“I never thought of doing an album tour before but for the Triumph and Agony record it’s definitely the thing to do because it’s the best Warlock release and it was the greatest time for us musically. The making of the album was magical.”
More female artists are participating in metal than ever before. This revolution, in a male dominated scene, must have started somewhere. In my mind it began with the band Warlock and their famed effort, Triumph and Agony. Whenever I think about Warlock, I think about what could have been. A heavy metal act from Germany established in 1983, their pinnacle achievement was ironically appropriate. A triumph for metal but agony for fans worldwide when the group unexpectedly split and we realized this famous moniker was really a shooting star, suddenly brilliant but sadly not meant to last…
Doro Pesch is an artist I have always respected. Sexuality is an irrefutable motivator but Doro has always chosen to flaunt her voice instead. This ‘leather maiden’ is now metal’s undisputed queen. About to embark on a mini tour in the US celebrating the 30th anniversary of Triumph and Agony, I recently had the opportunity to speak with her.
Please enjoy some excerpts of my (9/5/17) interview with Doro Pesch where we discuss Triumph and Agony, anniversary tour dates and fronting a metal band.
Doro Pesch: Hi David! This is Doro. How are you today?
David Halbe: I’m fine thank you. I appreciate you taking the time to talk to me today.
Doro: Thank you for having me. I’m very excited for the tour coming up, in two days I will be heading over from Europe so it’s perfect talking to you today.
Dave: Excellent. Hey, I wanted to mention that I’ve actually seen you perform with Warlock back in the day on tour with Megadeth and Sanctuary.
Doro: You did! Which city was it?
Dave: It was in Chicago at the Aragon Ballroom.
Doro: That’s great! You know, I just saw Dave Mustaine at the Summer Breeze Festival in Germany and we played Wacken as well. Dave Mustaine was there and so was Warrel Dane from Sanctuary! We all got together to talk, it seemed like no time had passed!
Dave: Cool. That’ s a bad ass little story.
Doro: Today (9/5) is the actual date that the Triumph and Agony album came out exactly thirty years ago.
Dave: Kick ass! That’s some history, what a kick ass album.
Doro: Thank you!
Dave: So what brought about this upcoming anniversary tour?
Doro: Actually, it started last year. I was doing an interview and somebody asked if for the 30th anniversary of Triumph and Agony (1987) we would do something special and I thought wow, I didn’t realize, it was thirty years ago. I thought it would be awesome to do something for it so I called up Warlock guitarist Tommy Boland and I said Tommy you know, next year is the 30th anniversary for Triumph and Agony would you like to do something special for it? And he said absolutely, I am totally in. So I was thinking about it, what could we do and I saw many bands over the years sometimes do a tour or a show of only one album which was very special. I never thought of doing an album tour before but for the Triumph and Agony record it’s definitely the thing to do because it’s the best Warlock release and it was the greatest time for us musically. The making of the album was magical. It was extremely special to me. We all had the time of our lives, it was almost overwhelming. I had a feeling this was going to be different from the previous record (Hellbound – 1985) all the songs had this vibe, great melodies and lyrics, it was just a higher quality.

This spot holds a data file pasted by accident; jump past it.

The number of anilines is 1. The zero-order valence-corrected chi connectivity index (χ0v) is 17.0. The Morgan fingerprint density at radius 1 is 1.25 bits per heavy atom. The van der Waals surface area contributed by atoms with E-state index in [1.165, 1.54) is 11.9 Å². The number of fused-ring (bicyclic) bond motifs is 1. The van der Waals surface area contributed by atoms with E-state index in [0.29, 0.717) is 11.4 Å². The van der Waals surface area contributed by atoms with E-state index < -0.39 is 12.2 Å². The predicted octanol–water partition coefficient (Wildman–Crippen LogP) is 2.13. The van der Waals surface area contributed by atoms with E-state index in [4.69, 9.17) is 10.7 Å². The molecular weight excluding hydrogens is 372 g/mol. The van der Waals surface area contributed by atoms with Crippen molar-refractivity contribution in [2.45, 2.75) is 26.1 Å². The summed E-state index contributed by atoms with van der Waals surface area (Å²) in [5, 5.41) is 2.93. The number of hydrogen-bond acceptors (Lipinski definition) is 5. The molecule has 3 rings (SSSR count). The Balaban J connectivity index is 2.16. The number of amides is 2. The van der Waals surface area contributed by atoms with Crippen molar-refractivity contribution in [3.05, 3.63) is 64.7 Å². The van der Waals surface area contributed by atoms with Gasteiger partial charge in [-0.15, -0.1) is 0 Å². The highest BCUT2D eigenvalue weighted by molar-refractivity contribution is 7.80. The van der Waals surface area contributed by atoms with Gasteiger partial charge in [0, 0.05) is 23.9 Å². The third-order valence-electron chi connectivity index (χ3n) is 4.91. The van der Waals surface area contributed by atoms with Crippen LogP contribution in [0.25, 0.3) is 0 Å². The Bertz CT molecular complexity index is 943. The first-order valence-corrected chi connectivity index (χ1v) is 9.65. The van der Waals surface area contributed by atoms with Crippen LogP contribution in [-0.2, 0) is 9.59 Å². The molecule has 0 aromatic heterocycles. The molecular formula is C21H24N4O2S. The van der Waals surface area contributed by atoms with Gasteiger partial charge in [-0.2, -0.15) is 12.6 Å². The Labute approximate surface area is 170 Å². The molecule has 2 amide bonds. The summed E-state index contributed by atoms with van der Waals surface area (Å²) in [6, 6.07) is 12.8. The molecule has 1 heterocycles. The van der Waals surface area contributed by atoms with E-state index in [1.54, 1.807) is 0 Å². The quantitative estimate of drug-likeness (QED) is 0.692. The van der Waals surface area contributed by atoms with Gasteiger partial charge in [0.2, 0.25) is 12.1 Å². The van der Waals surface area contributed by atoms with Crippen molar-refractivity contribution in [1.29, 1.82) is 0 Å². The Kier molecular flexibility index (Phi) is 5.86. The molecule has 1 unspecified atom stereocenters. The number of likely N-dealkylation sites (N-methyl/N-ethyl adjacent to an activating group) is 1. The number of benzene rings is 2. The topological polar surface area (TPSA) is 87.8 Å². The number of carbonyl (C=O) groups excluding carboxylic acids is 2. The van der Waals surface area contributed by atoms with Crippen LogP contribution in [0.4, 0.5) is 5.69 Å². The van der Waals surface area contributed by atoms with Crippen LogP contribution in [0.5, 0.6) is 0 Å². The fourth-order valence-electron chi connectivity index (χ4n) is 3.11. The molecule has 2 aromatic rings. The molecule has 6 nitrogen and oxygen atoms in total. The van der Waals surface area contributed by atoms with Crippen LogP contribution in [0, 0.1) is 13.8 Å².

Dave: I agree. I’m a ‘80s music video junkie, what can you tell me about the one you did for “All We Are”?
Doro: We did it in LA (Los Angeles) and it was my first time there. We had a great director his name was Mark Rezyka and he did all these huge music videos (Cheap Trick, Quiet Riot, Heart, Cinderella) and we were just this little band. I felt like this video would definitely do something. It was an exciting process, during an amazing time.
Dave: Tell me about the album cover.
Doro: The album cover was painted by Geoffrey Gillespie we’ve always remained in close contact, it was one of the first covers ever done, I think it has a supernatural, spiritual kind of quality to it.
Dave: Defiantly, sounds like you guys were hitting on all cylinders back then. How’d you decide on these current tour dates?
Doro: When I originally asked Tommy, I said I didn’t want to do it right away but then we had the big rock festival coming up, Sweden Rock Festival. If you’ve never heard of it, it’s a huge festival, it’s almost as big as Wacken and basically they said: So you guys wanna play? We love the Triumph and Agony album and it would be an honor to have you, you can play right before Aerosmith.